By Peter McDermott
To people who see red at the sight of Orange, Joan Moody says: "Chill out!"
South Texas is a big tent culturally speaking, so it should be no surprise, she believes, that San Antonio's Irish community is too.
And when her fellow past president of the Harp and Shamrock Society of Texas Bob Szczepanski wears an Orange collarette, her attitude is "So what?"
"We let it go, like water off a duck's back," Moody said.
To some objectors, she has said: "You guys wear the kilt and that's Scottish."
"That shuts them up," she reported. "I've no problem with the kilt, but my belief is that if it's Irish it should be a solid color.
"The collarette is Bob's way of identifying as Protestant and Irish, and he's very proud of both," she said of Szczepanski, whose father's family was Polish. "He's not a member of the Orange Order. We don't have that down here, but we do have the GAA."
He only sports Orange, she said, at the St. Patrick's Day Parade; he doesn't wear the collarette at the Alamo event.
Moody often surprises Irish newcomers to the city with the news that there are plenty of Protestants in the Harp and Shamrock Society.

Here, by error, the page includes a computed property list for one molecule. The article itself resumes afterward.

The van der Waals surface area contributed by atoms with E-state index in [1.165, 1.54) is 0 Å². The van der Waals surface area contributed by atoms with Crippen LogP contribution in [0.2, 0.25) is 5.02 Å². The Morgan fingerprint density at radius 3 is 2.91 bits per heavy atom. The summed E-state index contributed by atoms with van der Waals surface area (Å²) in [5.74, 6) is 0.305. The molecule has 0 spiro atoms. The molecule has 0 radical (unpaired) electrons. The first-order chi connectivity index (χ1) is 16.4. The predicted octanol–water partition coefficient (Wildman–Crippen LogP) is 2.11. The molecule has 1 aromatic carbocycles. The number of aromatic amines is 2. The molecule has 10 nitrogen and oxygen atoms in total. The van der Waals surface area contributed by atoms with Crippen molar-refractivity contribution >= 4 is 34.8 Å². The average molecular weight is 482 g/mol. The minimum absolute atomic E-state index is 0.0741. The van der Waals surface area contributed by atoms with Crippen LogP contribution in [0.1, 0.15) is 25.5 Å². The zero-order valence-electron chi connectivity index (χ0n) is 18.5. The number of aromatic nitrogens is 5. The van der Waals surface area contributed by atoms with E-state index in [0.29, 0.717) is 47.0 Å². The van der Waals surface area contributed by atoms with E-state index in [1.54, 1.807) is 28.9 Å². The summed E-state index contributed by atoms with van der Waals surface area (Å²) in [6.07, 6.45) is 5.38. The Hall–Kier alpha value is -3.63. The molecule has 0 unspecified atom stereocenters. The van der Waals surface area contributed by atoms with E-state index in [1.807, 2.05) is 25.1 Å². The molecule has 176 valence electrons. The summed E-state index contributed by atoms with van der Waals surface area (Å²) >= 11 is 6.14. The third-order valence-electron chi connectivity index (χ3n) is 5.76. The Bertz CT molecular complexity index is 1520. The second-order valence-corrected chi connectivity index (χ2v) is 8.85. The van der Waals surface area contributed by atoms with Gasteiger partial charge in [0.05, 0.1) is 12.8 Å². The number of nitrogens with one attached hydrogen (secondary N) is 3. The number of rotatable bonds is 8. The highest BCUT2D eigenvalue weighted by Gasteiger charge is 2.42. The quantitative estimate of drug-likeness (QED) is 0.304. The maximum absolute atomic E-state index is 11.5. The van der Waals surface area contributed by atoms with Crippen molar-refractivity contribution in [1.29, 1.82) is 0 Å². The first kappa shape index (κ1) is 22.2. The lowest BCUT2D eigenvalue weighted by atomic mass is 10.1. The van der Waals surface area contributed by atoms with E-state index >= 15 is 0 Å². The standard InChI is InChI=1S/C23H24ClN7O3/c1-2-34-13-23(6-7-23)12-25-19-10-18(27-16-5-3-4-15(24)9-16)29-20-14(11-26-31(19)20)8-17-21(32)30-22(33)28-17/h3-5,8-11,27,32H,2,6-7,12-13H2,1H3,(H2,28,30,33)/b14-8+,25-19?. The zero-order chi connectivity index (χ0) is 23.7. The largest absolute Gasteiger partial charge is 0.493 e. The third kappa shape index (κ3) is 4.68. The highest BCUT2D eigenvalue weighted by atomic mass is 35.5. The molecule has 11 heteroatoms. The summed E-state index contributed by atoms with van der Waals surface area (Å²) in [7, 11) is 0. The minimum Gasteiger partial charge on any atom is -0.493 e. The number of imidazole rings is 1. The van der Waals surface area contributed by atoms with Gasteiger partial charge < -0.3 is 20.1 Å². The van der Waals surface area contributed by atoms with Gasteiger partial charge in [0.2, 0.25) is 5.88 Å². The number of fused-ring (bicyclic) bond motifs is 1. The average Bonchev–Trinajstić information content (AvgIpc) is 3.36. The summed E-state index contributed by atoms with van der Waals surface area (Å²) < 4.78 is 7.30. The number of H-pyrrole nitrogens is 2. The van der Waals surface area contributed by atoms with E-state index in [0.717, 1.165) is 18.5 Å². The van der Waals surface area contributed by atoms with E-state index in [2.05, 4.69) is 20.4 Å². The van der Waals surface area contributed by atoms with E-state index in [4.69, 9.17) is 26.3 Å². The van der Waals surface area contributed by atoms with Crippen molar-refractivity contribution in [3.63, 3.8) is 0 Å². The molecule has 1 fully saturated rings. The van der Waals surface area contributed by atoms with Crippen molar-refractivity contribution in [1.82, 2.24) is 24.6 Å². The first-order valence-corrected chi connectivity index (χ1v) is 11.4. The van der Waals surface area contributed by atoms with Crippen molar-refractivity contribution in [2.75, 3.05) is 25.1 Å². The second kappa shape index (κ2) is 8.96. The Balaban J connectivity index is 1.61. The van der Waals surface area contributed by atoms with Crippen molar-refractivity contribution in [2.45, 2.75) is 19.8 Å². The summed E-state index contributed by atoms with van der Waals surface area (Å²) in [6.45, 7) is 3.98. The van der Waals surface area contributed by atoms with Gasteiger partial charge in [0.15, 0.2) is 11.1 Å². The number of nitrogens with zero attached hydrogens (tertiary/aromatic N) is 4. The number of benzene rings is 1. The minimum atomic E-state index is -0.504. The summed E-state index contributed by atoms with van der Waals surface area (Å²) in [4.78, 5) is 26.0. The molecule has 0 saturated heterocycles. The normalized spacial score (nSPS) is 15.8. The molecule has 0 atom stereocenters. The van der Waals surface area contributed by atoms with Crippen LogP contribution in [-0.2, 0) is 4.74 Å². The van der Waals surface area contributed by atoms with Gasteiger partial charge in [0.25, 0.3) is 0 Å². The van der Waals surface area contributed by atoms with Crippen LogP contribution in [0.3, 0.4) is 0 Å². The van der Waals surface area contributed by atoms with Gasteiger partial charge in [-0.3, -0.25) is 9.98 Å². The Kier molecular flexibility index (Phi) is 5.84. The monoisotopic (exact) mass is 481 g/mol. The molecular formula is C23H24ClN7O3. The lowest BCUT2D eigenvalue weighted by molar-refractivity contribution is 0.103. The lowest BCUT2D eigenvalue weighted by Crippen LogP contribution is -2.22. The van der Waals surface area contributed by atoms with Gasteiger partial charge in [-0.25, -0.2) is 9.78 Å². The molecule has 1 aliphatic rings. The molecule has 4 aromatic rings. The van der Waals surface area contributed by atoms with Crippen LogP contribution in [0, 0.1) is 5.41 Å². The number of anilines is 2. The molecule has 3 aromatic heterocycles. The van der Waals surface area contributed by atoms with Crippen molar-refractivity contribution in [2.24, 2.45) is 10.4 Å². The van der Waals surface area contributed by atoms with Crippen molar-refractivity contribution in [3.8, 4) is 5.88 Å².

"You're kidding," one said to her recently.
"No. A majority of our members are non-Catholic or lapsed Catholic," she replied.
Moody said of former Irishman of the Year Bob Szczepanski: "Nobody that I know of has done more for the Irish and to promote what it means to be Irish."
She has said to skeptics: "Remember that when it comes to getting a job here, he could be an asset."
And when they finally get to talk to him they quickly come around to her view.
Moody knows something about diversity from her own background, which is Irish and German Catholic on the maternal side and Scots Irish on the paternal side.
"Culturally my paternal grandparents were Presbyterian and Methodist/Episcopalian but in the early 20th century North Texas, they reared their sons as Christian Church Disciples of Christ," she said, "which is what my dad was when he married my mom in front of a Catholic priest before the altar of the gift chapel at Ft. Sam Houston, since he was military."
The conversion was gradual. Her older sister would remember: "When we got back from Mass, dad had the breakfast made."
"But, I never knew him as a Protestant," Joan Moody said.
"My mom brought forward many of the Irish traditions. " she said, "She compromised with my dad on some."
The family first visited Ireland in the early 1960s when they lived in Germany, though her father was more enthusiastic about visiting Scotland.
Moody now makes the transatlantic journey every year.
Her knowledge of the complexity of Irish and Scots-Irish history (indeed, she lectured on the subject at last weekend's Highland Games and Celtic Music Festival) makes her sympathetic to Szczepanski's position.
She said of her friend, who declined to be interviewed by the Echo: "He's a shy and humble man.
"We're not talkative down here," Moody said. "We do things in a quiet way."